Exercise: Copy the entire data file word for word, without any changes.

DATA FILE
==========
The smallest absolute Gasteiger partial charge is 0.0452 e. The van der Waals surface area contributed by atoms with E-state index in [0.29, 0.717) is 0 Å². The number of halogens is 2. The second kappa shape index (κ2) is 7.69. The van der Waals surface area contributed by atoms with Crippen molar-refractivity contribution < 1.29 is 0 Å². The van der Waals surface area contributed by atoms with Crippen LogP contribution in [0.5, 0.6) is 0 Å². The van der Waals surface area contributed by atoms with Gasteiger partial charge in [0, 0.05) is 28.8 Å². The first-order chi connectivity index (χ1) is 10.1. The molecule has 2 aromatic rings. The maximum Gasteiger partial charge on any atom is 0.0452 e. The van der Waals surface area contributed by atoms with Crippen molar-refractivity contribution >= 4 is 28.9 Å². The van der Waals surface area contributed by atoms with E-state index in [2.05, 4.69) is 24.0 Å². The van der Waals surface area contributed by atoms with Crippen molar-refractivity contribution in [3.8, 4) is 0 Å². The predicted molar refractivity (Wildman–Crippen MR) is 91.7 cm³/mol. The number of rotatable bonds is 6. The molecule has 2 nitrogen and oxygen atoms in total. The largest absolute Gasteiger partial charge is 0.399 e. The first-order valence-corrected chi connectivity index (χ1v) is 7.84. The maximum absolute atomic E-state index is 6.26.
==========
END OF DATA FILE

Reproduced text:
The smallest absolute Gasteiger partial charge is 0.0452 e. The van der Waals surface area contributed by atoms with E-state index in [0.29, 0.717) is 0 Å². The number of halogens is 2. The second kappa shape index (κ2) is 7.69. The van der Waals surface area contributed by atoms with Crippen molar-refractivity contribution < 1.29 is 0 Å². The van der Waals surface area contributed by atoms with Crippen LogP contribution in [0.5, 0.6) is 0 Å². The van der Waals surface area contributed by atoms with Gasteiger partial charge in [0, 0.05) is 28.8 Å². The first-order chi connectivity index (χ1) is 10.1. The molecule has 2 aromatic rings. The maximum Gasteiger partial charge on any atom is 0.0452 e. The van der Waals surface area contributed by atoms with Crippen molar-refractivity contribution >= 4 is 28.9 Å². The van der Waals surface area contributed by atoms with E-state index in [2.05, 4.69) is 24.0 Å². The van der Waals surface area contributed by atoms with Crippen molar-refractivity contribution in [3.8, 4) is 0 Å². The predicted molar refractivity (Wildman–Crippen MR) is 91.7 cm³/mol. The number of rotatable bonds is 6. The molecule has 2 nitrogen and oxygen atoms in total. The largest absolute Gasteiger partial charge is 0.399 e. The first-order valence-corrected chi connectivity index (χ1v) is 7.84. The maximum absolute atomic E-state index is 6.26.